Getting a taste of craft beer made close to home

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Getting a taste of craft beer made close to home

January 16, 2016 - 13:13
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Enjoying the HF Park District's Explore the Pour event are,
from left, these are Janine Mlynarcik of Flossmoor,
and Brian Knetl and Amy Knetl, of Homewood.

(Photos by Tom Houlihan/HF Chronicle)

If there’s one thing craft beer fans love almost as much as good beer, it’s talking to the brewer and hearing how it’s made.

At the Homewood-Flossmoor Park District’s “Explore the Pour” event Friday, 10 Chicago-area breweries served up samples at Dolphin Lake Clubhouse from 6 to 9 p.m. At $20 per person, the event sold out quickly, giving 150 beer lovers the opportunity to sample 25 brews, taste appetizers from Wiley’s Grill and take home a 16-oz. glass.

“We wanted to do some cool public events, especially for adults. And craft beer is such a craze right now,” said Shari Klein, food and beverage manager at Wiley’s Grill, which provided the liquor license for the event. “Joe (DeCicco, a park district recreation supervisor) came up with the name. And we decided to keep it real local when it came to inviting breweries.”

Amanda Bates, head brewer
for Vice District Brewing
Company, talks about  beer
at Friday's Explore the Pour 
event.

Brewers included Blue Island Beer Co. from Blue Island, Brickstone Brewery from Bourbonnais, Flossmoor Station Brewing Co. from Flossmoor, Hailstorm Brewing Co. from Tinley Park, Noon Whistle Brewing from Lombard, One Trick Pony Brewery from Lansing, Pollyanna Brewing Co., from Lemont, and Chicago breweries Goose Island Brewing and Vice District Brewing Co., which plans to open a brewery production facility and taproom in Homewood this year.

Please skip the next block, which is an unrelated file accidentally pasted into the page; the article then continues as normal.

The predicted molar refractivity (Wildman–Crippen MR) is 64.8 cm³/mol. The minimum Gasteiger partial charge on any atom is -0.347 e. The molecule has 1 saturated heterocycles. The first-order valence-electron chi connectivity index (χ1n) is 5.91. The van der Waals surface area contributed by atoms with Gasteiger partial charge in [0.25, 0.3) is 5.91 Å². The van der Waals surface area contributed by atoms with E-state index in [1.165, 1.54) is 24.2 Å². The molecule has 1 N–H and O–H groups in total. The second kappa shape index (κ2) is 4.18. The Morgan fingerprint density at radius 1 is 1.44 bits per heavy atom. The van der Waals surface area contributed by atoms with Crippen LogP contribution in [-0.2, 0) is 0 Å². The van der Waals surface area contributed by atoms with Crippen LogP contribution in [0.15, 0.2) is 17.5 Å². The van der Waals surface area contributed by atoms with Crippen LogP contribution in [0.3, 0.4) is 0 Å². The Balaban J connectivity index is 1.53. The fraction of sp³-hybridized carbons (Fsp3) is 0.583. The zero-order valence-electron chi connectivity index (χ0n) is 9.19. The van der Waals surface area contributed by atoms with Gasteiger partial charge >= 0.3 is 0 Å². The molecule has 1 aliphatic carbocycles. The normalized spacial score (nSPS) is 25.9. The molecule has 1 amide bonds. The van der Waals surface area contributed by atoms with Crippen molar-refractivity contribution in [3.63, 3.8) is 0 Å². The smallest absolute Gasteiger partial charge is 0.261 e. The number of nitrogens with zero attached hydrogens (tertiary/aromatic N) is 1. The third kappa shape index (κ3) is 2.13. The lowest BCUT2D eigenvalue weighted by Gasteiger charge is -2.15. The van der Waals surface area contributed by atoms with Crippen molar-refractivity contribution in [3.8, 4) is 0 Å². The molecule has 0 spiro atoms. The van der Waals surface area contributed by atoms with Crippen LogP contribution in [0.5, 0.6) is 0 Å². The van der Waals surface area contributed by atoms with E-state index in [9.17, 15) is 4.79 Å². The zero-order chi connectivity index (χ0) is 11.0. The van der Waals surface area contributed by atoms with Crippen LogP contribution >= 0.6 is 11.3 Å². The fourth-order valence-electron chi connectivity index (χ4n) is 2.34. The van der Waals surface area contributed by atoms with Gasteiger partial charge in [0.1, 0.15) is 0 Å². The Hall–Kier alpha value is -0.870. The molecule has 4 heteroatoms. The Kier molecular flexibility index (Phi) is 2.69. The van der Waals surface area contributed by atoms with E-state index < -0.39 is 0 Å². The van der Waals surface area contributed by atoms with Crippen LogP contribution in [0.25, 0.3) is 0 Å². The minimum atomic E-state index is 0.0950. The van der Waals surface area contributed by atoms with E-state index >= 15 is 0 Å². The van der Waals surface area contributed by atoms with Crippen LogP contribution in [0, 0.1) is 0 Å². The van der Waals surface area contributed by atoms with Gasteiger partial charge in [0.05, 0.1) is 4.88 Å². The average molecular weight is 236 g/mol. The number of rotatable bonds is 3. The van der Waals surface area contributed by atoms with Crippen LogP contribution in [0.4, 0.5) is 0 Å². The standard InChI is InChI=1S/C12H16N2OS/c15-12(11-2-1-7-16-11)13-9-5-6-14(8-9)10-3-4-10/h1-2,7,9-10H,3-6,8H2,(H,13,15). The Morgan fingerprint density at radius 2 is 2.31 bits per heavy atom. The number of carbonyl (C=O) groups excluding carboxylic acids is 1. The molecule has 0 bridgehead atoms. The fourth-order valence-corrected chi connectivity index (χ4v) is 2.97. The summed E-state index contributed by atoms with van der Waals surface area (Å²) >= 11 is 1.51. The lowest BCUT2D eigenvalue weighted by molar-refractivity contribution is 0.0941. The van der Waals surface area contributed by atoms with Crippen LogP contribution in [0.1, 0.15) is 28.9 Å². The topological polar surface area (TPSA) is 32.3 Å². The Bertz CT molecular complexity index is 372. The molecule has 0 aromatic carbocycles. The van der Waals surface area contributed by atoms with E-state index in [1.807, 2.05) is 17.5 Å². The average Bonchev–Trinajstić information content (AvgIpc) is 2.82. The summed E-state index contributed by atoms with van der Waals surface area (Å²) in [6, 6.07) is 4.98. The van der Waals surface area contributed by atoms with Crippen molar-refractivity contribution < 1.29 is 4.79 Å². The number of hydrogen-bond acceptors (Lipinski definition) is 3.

Janine Mlynarcik of Flossmoor thought it was a great idea.

“I like having something like this locally. It’s a fun event,” she said. She sampled beer from the Blue Island Brewing Co. with Amy and Brian Knetl of Homewood.

“Some of the breweries I’ve heard of but some I haven’t,” Amy Knetl said. “I’m hoping local establishments and stores pick up on these so we can buy them.”

Brian Knetl said he was glad to sample beer made locally.

“It’s all from places that are close enough that you can go to the breweries,” he said.

He tasted Blue Island Brewing Co.’s Early & Often American Black Session Ale and asked a question of co-owner and manager Alan Cromwell.

“How can it be so dark but only 3.8 percent alcohol?” Knetl asked.

Cromwell was glad to answer.

“Roasted malt does a lot to give color to beer,” he said. “People sometimes associate darkness with alcohol content, but it’s not true.”

Cromwell also explained that the Small Victories Belgian Specialty Ale was “made with rose hips and hibiscus.” The alcohol content on the pale amber-colored brew was listed as 9.1 percent.

He was glad to be at Explore the Pour. “You find some very savvy, well-read fans,” Cromwell said. “People like to learn and ask questions. They have adventurous palates.”

Ryan Czaja, assistant brewer for Flossmoor Station, handed out samples of Rail Hopper IPA and Pullman Brown Ale, the latter a long-time favorite at the nearly 20-year-old brewery.

“We switched head brewers a few months ago and he’s bringing his own style to all the beer on our menu,” he said of Eymard Freire.

Amanda Bates, head brewer at Vice District Brewing Co., was a fan of Explore the Pour as well.

“At an event this size, you can do a direct comparison and taste beer from different breweries side by side,” she said.

“You can also get a taste of everything and still be standing when it’s over.”